Answer to Question #10970 Submitted to "Ask the Experts"

Category: Medical and Dental Patient Issues — Diagnostic X Ray and CT

The following question was answered by an expert in the appropriate field:


Thank you for taking the time to read this as I am very concerned for my future. Recently, I received my first brain CT (computerized tomography) scan after a car accident; it was normal. About a year later I got another concussion and received another brain CT scan; it was normal, too. Several years later, I got another concussion and received two brain CT scans in one weekend, both normal. Yesterday I had to go to the ER (emergency room) for a severe headache and eye pain and they gave me a brain CT scan and a sinus CT scan.

I am a 25-year-old female and I am nervous for the future because of the six CT scans in four years with four of them eight months apart. On top of that I have received x rays for the concussions to rule out skull fractures and dental x rays for dental work. I also worked with a cardiologist who used fluoroscopy for procedures for six months but I was only involved with procedures between once every week to two weeks. Am I at very high risk in my future?


Please allow me to make some statements to help put your radiation exposure in perspective. The average American is exposed to approximately 3 mSv of radiation annually from “natural background radiation” that you encounter just from living each year.1 Some of this radiation comes from space and some from naturally occurring radioactive forms of water and minerals. You have had six medically prescribed head CTs to rule out medical issues over the past four to five years. Using just national averages, the radiation dose that you could have received from all of your CT exams would be approximately 12 mSv (six times 2 mSv).2 Just as a reference, people who work with radiation in the hospital may receive up to 5 mSv each year as part of their occupational dose.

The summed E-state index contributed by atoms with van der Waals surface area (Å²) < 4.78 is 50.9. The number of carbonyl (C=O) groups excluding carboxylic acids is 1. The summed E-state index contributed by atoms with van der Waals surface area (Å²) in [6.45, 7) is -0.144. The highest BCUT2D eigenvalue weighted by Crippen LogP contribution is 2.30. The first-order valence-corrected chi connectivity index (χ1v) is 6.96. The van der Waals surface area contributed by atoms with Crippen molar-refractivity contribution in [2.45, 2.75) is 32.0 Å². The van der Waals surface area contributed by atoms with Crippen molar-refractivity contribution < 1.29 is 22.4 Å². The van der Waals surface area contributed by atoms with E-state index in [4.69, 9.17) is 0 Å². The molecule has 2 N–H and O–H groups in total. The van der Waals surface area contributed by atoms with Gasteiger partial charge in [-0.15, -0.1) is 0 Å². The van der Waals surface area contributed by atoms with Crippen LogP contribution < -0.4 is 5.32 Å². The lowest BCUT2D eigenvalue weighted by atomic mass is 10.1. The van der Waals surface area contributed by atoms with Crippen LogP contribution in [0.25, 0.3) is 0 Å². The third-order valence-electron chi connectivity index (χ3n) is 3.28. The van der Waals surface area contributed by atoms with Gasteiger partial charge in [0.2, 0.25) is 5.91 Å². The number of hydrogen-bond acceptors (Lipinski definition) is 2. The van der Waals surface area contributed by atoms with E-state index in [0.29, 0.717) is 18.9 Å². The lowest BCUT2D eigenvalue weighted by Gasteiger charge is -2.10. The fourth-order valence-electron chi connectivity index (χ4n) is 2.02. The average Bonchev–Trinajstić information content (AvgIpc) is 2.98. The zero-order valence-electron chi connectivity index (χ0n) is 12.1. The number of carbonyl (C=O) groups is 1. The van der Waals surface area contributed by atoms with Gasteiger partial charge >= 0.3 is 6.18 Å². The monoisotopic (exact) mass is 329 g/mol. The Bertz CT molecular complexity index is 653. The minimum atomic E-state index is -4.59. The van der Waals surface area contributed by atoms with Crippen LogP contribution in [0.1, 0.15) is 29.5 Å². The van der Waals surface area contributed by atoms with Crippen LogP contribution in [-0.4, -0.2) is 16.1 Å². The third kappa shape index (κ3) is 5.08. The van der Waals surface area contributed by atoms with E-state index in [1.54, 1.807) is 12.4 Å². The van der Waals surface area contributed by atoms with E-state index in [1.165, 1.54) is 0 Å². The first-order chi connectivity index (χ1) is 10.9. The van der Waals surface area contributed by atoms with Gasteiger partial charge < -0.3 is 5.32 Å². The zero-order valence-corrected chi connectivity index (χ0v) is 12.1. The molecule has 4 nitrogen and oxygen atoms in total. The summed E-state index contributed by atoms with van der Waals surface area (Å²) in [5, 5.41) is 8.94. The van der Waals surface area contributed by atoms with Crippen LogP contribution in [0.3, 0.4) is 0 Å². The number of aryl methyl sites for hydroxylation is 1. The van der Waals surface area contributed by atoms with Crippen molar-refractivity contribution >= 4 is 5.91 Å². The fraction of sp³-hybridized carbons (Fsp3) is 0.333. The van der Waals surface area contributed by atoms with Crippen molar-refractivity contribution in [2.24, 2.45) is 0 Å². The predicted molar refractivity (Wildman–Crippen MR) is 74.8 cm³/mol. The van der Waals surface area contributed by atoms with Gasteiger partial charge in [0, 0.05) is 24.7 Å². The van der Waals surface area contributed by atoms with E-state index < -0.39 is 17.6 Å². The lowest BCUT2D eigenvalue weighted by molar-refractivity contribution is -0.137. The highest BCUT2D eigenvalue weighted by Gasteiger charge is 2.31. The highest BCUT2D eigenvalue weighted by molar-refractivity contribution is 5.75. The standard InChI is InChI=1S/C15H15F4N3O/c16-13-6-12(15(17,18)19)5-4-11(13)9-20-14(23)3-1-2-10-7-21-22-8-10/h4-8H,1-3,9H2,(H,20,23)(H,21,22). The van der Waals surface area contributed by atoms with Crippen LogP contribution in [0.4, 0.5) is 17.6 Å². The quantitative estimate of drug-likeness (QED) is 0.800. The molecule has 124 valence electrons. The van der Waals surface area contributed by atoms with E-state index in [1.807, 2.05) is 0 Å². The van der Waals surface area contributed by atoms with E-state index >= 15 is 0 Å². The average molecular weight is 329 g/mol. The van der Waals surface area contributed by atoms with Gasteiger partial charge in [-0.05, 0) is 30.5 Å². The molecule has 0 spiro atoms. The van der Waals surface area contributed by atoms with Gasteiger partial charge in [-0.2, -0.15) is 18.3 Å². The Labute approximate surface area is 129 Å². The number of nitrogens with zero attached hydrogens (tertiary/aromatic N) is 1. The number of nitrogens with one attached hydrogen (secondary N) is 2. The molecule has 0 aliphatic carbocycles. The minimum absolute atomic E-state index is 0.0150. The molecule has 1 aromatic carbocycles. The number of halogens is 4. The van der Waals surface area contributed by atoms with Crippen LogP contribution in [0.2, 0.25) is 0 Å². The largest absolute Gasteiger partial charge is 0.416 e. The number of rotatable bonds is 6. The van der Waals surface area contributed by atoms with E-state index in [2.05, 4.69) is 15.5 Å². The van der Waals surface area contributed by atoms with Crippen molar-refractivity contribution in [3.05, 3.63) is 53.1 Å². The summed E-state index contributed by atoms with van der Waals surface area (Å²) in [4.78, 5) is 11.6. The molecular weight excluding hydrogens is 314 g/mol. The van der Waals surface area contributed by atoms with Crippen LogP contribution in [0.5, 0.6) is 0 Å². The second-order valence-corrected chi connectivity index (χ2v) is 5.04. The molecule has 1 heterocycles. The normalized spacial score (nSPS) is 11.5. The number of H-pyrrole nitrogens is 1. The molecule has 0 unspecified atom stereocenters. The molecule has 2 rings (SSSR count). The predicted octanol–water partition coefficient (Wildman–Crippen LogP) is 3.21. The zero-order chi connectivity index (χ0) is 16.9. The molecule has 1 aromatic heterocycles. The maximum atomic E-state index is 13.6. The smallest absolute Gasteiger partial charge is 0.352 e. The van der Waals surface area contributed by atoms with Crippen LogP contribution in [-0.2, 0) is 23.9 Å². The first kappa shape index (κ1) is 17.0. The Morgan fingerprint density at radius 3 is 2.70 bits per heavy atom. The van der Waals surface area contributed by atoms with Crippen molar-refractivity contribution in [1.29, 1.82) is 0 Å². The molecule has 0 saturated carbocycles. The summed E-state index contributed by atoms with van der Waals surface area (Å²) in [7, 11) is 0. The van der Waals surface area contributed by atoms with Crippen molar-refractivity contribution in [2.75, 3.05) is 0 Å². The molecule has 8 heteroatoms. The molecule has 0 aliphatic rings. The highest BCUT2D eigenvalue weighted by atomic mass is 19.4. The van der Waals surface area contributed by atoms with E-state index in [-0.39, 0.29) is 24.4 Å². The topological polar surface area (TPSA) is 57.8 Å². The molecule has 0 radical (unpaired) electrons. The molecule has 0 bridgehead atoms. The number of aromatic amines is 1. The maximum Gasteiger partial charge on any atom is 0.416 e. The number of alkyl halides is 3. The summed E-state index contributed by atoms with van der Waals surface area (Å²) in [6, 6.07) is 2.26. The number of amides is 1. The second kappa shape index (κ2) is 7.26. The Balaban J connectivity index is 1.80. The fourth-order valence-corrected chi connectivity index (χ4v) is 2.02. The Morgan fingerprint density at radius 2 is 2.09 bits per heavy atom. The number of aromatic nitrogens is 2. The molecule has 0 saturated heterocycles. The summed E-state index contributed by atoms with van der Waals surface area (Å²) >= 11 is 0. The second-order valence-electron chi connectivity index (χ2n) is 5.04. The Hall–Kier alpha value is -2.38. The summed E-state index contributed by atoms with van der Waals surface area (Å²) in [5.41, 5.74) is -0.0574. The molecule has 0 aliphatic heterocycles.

The Health Physics Society and the American Association of Physicists in Medicine have both issued position statements that state essentially that:

“Risks of medical imaging at effective doses below 50 mSv for single procedures or 100 mSv for multiple procedures over short time periods are too low to be detectable and may be nonexistent.”3,4

Since you have indicated that you have had concussions and symptoms that might indicate a serious medical condition, your physician thought it was necessary that you receive these CT scans to rule out medical issues. It is within your rights to question any medical test to make certain that it is necessary. It is also very important that you seriously consider the advice of your physician when exams of any kind are ordered. However, the risk of your CT tests is very, very small compared to the very important information that these exams gave your physician regarding your health.

Steven H. King, CHP, DABMP


1 (see Risk: Radiation Exposure from Medical Exams and Procedures)
2 (see Background Radiation Fact Sheet)
3 (see Risk: Radiation Risk in Perspective)

Answer posted on 18 June 2014. The information posted on this web page is intended as general reference information only. Specific facts and circumstances may affect the applicability of concepts, materials, and information described herein. The information provided is not a substitute for professional advice and should not be relied upon in the absence of such professional advice. To the best of our knowledge, answers are correct at the time they are posted. Be advised that over time, requirements could change, new data could be made available, and Internet links could change, affecting the correctness of the answers. Answers are the professional opinions of the expert responding to each question; they do not necessarily represent the position of the Health Physics Society.